Saleh and many others are using the controversy surrounding Dbeibeh to discredit Williams by accusing her of interfering in Libya’s internal affairs. After a Feb. 1 session, the HoR issued a statement calling on the Foreign Ministry to take the necessary “diplomatic” steps to inform “the Secretary-General of the United Nations to stop foreign interference in Libyan affairs.” Hussein thinks that indeed Williams is not mentioned by name but she is the “target here and the goal is to disrupt” her work.
Postponement of elections
Libya was scheduled to hold presidential and parliamentary elections in December, but arguments between factions and bodies of state about how they should take place led to the process collapsing days before the vote.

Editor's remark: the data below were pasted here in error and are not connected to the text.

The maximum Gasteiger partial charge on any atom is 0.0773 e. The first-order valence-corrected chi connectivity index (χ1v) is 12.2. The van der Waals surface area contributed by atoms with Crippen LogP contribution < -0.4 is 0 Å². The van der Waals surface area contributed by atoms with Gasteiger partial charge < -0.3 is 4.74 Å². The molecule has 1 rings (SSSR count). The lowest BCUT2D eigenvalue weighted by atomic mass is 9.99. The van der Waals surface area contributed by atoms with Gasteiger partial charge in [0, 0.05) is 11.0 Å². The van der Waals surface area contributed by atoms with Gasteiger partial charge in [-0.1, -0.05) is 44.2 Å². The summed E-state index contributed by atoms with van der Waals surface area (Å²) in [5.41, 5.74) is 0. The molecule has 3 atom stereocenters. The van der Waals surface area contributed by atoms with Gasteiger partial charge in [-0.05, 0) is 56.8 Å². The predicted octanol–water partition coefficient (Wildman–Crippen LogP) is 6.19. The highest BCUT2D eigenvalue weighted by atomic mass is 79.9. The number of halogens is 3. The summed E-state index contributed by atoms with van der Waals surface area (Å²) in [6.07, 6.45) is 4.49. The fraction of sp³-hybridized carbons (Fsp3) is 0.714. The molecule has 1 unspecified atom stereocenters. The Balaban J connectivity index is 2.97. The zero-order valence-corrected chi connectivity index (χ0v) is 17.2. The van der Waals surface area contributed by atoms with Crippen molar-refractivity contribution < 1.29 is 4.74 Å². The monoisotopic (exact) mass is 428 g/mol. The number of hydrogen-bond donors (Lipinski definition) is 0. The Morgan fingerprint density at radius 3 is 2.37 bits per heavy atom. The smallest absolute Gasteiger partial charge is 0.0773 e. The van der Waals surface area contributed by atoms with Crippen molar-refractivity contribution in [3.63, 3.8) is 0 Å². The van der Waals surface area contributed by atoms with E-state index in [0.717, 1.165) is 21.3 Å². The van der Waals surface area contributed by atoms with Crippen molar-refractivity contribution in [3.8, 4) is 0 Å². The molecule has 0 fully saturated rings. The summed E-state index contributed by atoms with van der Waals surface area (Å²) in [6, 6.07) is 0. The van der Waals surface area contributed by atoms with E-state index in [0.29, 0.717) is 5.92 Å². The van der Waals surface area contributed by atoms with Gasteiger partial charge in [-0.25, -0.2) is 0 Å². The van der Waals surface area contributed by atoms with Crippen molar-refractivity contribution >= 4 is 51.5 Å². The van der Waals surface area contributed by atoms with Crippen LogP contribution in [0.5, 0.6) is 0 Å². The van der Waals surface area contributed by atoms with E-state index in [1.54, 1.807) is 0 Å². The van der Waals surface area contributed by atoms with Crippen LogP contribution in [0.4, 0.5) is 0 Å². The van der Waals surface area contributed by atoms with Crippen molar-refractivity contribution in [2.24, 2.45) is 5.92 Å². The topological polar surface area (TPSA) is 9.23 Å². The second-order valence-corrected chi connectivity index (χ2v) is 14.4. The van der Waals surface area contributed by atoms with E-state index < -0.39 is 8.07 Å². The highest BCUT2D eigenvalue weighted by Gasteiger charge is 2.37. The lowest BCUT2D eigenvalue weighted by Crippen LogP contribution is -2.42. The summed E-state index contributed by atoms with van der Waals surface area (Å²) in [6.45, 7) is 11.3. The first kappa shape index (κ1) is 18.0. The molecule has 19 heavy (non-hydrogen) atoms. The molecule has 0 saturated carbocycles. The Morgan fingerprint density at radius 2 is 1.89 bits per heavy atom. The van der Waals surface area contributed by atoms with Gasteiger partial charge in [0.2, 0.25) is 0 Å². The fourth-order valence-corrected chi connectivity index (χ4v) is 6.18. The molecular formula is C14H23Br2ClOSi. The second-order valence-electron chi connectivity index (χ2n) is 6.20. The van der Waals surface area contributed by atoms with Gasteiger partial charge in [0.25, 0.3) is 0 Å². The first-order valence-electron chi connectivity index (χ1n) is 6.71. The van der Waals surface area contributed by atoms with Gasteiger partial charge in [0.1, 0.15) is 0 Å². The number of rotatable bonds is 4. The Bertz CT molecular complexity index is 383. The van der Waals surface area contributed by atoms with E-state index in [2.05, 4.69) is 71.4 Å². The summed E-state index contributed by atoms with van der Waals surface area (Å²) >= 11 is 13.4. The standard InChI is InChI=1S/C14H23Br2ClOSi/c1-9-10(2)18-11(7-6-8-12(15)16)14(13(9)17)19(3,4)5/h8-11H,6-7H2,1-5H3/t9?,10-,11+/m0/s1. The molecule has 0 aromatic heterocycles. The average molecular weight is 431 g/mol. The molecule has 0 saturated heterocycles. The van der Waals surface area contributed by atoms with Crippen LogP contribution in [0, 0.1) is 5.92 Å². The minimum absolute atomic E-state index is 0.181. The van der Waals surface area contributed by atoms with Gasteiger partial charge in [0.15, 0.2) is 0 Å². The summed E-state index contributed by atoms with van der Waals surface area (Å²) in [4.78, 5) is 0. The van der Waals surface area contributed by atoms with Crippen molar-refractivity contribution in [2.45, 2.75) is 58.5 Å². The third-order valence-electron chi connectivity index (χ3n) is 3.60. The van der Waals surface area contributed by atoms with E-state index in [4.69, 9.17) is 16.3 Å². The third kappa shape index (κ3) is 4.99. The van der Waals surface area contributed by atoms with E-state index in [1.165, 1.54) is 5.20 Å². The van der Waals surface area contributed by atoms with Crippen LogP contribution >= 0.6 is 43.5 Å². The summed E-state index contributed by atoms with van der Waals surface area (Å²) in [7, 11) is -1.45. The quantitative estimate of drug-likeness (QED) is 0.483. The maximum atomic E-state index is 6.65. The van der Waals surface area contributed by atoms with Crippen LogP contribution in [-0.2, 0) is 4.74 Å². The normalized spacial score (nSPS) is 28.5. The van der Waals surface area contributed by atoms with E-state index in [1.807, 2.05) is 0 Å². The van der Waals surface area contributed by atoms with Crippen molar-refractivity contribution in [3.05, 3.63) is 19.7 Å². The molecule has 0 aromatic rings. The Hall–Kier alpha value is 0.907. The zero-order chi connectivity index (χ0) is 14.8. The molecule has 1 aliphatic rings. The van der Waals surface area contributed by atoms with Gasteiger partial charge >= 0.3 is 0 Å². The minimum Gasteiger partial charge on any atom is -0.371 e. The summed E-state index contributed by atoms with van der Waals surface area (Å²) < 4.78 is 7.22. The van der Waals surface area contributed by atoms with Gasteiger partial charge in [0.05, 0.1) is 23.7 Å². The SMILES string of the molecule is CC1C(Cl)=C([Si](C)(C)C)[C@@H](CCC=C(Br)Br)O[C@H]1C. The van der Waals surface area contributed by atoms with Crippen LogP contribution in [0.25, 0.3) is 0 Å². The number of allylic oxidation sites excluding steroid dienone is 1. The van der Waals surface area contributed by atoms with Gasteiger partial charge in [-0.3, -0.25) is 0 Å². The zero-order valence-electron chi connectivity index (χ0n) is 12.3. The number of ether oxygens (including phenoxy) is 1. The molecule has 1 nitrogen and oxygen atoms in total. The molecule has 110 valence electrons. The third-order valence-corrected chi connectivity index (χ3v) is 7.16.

Nearly three million Libyans signed up to vote, and the political jostling and delays that have followed have infuriated many.
The cancellation of the December elections should come as no surprise. The lead-up was marred by disputes over the eligibility of various candidates, and even over the elections’ legality and basic rules governing their conduct. In such an environment, the cancellation may not be such a bad thing.
Ninety-eight individuals had put their names forward for the December presidential election. Most had no chance of success, having only narrow regional or tribal bases of support. Instead, many were staking a claim for a place in a future government.